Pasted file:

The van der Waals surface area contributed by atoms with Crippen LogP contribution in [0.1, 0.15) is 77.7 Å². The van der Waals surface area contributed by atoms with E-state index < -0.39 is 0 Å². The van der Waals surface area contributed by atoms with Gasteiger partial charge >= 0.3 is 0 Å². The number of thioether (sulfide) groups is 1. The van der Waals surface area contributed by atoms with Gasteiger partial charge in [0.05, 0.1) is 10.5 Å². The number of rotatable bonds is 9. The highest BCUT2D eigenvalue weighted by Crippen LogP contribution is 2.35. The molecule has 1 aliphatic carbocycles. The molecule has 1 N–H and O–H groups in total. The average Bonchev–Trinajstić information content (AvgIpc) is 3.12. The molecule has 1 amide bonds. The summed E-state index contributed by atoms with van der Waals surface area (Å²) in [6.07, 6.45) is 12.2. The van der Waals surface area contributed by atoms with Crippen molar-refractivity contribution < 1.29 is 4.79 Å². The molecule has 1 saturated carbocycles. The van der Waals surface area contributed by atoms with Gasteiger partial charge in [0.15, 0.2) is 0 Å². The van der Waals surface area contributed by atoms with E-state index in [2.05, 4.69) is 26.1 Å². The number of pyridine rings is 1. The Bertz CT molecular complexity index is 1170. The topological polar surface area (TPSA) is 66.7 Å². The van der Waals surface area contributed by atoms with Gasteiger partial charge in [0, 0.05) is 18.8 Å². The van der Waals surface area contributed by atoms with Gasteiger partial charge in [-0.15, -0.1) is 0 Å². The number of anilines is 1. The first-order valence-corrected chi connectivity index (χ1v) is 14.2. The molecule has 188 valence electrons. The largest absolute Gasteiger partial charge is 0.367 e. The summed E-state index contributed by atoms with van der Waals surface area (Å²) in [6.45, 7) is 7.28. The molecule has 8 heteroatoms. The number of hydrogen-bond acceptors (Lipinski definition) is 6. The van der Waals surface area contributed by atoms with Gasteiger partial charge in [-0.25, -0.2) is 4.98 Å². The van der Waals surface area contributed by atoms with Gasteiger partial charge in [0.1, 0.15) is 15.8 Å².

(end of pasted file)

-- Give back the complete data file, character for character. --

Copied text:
The van der Waals surface area contributed by atoms with Crippen LogP contribution in [0.1, 0.15) is 77.7 Å². The van der Waals surface area contributed by atoms with E-state index < -0.39 is 0 Å². The van der Waals surface area contributed by atoms with Gasteiger partial charge >= 0.3 is 0 Å². The number of thioether (sulfide) groups is 1. The van der Waals surface area contributed by atoms with Gasteiger partial charge in [0.05, 0.1) is 10.5 Å². The number of rotatable bonds is 9. The highest BCUT2D eigenvalue weighted by Crippen LogP contribution is 2.35. The molecule has 1 aliphatic carbocycles. The molecule has 1 N–H and O–H groups in total. The average Bonchev–Trinajstić information content (AvgIpc) is 3.12. The molecule has 1 amide bonds. The summed E-state index contributed by atoms with van der Waals surface area (Å²) in [6.07, 6.45) is 12.2. The van der Waals surface area contributed by atoms with Crippen molar-refractivity contribution < 1.29 is 4.79 Å². The molecule has 1 saturated carbocycles. The van der Waals surface area contributed by atoms with Gasteiger partial charge in [0.15, 0.2) is 0 Å². The van der Waals surface area contributed by atoms with E-state index in [2.05, 4.69) is 26.1 Å². The number of pyridine rings is 1. The Bertz CT molecular complexity index is 1170. The topological polar surface area (TPSA) is 66.7 Å². The van der Waals surface area contributed by atoms with Gasteiger partial charge in [0, 0.05) is 18.8 Å². The van der Waals surface area contributed by atoms with Gasteiger partial charge in [-0.15, -0.1) is 0 Å². The number of anilines is 1. The first-order valence-corrected chi connectivity index (χ1v) is 14.2. The molecule has 188 valence electrons. The largest absolute Gasteiger partial charge is 0.367 e. The summed E-state index contributed by atoms with van der Waals surface area (Å²) in [6.45, 7) is 7.28. The molecule has 8 heteroatoms. The number of hydrogen-bond acceptors (Lipinski definition) is 6. The van der Waals surface area contributed by atoms with Gasteiger partial charge in [-0.25, -0.2) is 4.98 Å². The van der Waals surface area contributed by atoms with Gasteiger partial charge in [0.1, 0.15) is 15.8 Å².